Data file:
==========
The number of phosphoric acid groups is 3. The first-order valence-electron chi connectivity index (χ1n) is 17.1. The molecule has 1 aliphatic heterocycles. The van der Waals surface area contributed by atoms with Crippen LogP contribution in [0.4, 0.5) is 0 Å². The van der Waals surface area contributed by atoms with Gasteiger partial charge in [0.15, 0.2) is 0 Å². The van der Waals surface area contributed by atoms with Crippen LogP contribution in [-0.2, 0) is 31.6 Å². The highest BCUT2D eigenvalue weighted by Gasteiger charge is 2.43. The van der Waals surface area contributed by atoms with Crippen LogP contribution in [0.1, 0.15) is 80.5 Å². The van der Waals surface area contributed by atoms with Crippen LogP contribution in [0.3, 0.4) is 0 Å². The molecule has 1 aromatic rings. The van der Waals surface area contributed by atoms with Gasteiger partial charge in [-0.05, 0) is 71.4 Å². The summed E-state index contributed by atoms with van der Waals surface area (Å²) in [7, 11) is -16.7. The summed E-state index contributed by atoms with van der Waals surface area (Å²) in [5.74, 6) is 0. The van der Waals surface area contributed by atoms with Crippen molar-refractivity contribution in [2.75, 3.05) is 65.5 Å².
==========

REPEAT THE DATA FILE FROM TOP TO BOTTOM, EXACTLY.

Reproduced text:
The number of phosphoric acid groups is 3. The first-order valence-electron chi connectivity index (χ1n) is 17.1. The molecule has 1 aliphatic heterocycles. The van der Waals surface area contributed by atoms with Crippen LogP contribution in [0.4, 0.5) is 0 Å². The van der Waals surface area contributed by atoms with Gasteiger partial charge in [0.15, 0.2) is 0 Å². The van der Waals surface area contributed by atoms with Crippen LogP contribution in [-0.2, 0) is 31.6 Å². The highest BCUT2D eigenvalue weighted by Gasteiger charge is 2.43. The van der Waals surface area contributed by atoms with Crippen LogP contribution in [0.1, 0.15) is 80.5 Å². The van der Waals surface area contributed by atoms with Crippen LogP contribution in [0.3, 0.4) is 0 Å². The molecule has 1 aromatic rings. The van der Waals surface area contributed by atoms with Gasteiger partial charge in [-0.05, 0) is 71.4 Å². The summed E-state index contributed by atoms with van der Waals surface area (Å²) in [7, 11) is -16.7. The summed E-state index contributed by atoms with van der Waals surface area (Å²) in [5.74, 6) is 0. The van der Waals surface area contributed by atoms with Crippen molar-refractivity contribution in [2.75, 3.05) is 65.5 Å².